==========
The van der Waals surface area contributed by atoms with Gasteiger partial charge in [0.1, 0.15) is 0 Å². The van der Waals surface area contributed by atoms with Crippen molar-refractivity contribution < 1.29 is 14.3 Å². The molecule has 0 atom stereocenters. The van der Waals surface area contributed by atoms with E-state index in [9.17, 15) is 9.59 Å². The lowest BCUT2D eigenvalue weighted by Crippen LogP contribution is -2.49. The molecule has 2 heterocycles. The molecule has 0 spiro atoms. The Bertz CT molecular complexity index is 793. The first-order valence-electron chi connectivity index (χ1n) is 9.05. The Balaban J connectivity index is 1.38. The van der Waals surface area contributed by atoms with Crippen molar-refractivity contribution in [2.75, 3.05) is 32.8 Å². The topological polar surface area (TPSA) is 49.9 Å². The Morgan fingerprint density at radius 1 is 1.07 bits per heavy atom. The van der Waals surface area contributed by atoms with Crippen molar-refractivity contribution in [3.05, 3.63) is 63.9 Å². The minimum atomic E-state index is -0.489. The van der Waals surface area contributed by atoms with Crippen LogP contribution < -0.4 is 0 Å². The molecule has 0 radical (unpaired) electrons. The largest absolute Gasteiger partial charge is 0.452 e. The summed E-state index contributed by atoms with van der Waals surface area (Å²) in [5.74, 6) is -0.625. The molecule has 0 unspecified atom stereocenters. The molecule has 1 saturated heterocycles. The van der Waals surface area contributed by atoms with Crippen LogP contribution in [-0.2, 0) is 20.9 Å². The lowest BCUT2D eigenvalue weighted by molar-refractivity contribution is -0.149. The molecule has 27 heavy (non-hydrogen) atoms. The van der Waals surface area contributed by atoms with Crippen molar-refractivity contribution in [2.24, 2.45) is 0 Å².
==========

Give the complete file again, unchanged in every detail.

The van der Waals surface area contributed by atoms with Gasteiger partial charge in [0.1, 0.15) is 0 Å². The van der Waals surface area contributed by atoms with Crippen molar-refractivity contribution < 1.29 is 14.3 Å². The molecule has 0 atom stereocenters. The van der Waals surface area contributed by atoms with E-state index in [9.17, 15) is 9.59 Å². The lowest BCUT2D eigenvalue weighted by Crippen LogP contribution is -2.49. The molecule has 2 heterocycles. The molecule has 0 spiro atoms. The Bertz CT molecular complexity index is 793. The first-order valence-electron chi connectivity index (χ1n) is 9.05. The Balaban J connectivity index is 1.38. The van der Waals surface area contributed by atoms with Crippen molar-refractivity contribution in [2.75, 3.05) is 32.8 Å². The topological polar surface area (TPSA) is 49.9 Å². The Morgan fingerprint density at radius 1 is 1.07 bits per heavy atom. The van der Waals surface area contributed by atoms with Crippen molar-refractivity contribution in [3.05, 3.63) is 63.9 Å². The minimum atomic E-state index is -0.489. The van der Waals surface area contributed by atoms with Crippen LogP contribution < -0.4 is 0 Å². The molecule has 0 radical (unpaired) electrons. The largest absolute Gasteiger partial charge is 0.452 e. The summed E-state index contributed by atoms with van der Waals surface area (Å²) in [5.74, 6) is -0.625. The molecule has 0 unspecified atom stereocenters. The molecule has 1 saturated heterocycles. The van der Waals surface area contributed by atoms with Crippen LogP contribution in [-0.2, 0) is 20.9 Å². The lowest BCUT2D eigenvalue weighted by molar-refractivity contribution is -0.149. The molecule has 27 heavy (non-hydrogen) atoms. The van der Waals surface area contributed by atoms with Crippen molar-refractivity contribution in [2.24, 2.45) is 0 Å².